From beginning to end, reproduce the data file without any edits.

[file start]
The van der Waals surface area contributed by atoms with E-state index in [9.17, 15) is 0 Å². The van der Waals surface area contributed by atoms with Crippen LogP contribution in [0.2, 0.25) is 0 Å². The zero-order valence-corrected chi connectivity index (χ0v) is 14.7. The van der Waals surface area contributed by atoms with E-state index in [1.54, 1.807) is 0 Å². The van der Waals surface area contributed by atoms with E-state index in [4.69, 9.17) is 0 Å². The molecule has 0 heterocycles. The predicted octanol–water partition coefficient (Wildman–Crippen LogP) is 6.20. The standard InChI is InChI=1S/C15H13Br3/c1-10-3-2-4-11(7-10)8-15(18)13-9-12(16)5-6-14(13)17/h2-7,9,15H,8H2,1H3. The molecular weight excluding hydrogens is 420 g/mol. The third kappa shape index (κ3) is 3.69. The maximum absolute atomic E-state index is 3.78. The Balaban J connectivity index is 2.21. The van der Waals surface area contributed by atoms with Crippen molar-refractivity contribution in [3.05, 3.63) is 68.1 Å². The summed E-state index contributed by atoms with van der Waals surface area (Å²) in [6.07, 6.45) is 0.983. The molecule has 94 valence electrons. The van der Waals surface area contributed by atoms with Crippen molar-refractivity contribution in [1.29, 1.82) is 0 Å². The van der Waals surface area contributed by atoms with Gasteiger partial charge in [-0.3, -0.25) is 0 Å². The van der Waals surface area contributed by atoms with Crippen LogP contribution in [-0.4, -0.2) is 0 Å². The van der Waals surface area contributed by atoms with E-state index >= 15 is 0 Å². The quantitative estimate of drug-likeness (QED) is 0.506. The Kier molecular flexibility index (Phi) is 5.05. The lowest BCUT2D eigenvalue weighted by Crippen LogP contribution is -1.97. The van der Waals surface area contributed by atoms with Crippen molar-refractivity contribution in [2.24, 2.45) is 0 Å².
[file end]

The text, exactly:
The van der Waals surface area contributed by atoms with E-state index in [9.17, 15) is 0 Å². The van der Waals surface area contributed by atoms with Crippen LogP contribution in [0.2, 0.25) is 0 Å². The zero-order valence-corrected chi connectivity index (χ0v) is 14.7. The van der Waals surface area contributed by atoms with E-state index in [1.54, 1.807) is 0 Å². The van der Waals surface area contributed by atoms with E-state index in [4.69, 9.17) is 0 Å². The molecule has 0 heterocycles. The predicted octanol–water partition coefficient (Wildman–Crippen LogP) is 6.20. The standard InChI is InChI=1S/C15H13Br3/c1-10-3-2-4-11(7-10)8-15(18)13-9-12(16)5-6-14(13)17/h2-7,9,15H,8H2,1H3. The molecular weight excluding hydrogens is 420 g/mol. The third kappa shape index (κ3) is 3.69. The maximum absolute atomic E-state index is 3.78. The Balaban J connectivity index is 2.21. The van der Waals surface area contributed by atoms with Crippen molar-refractivity contribution in [3.05, 3.63) is 68.1 Å². The summed E-state index contributed by atoms with van der Waals surface area (Å²) in [6.07, 6.45) is 0.983. The molecule has 94 valence electrons. The van der Waals surface area contributed by atoms with Crippen molar-refractivity contribution in [1.29, 1.82) is 0 Å². The van der Waals surface area contributed by atoms with Gasteiger partial charge in [-0.3, -0.25) is 0 Å². The van der Waals surface area contributed by atoms with Crippen LogP contribution in [-0.4, -0.2) is 0 Å². The van der Waals surface area contributed by atoms with E-state index >= 15 is 0 Å². The quantitative estimate of drug-likeness (QED) is 0.506. The Kier molecular flexibility index (Phi) is 5.05. The lowest BCUT2D eigenvalue weighted by Crippen LogP contribution is -1.97. The van der Waals surface area contributed by atoms with Crippen molar-refractivity contribution in [2.24, 2.45) is 0 Å².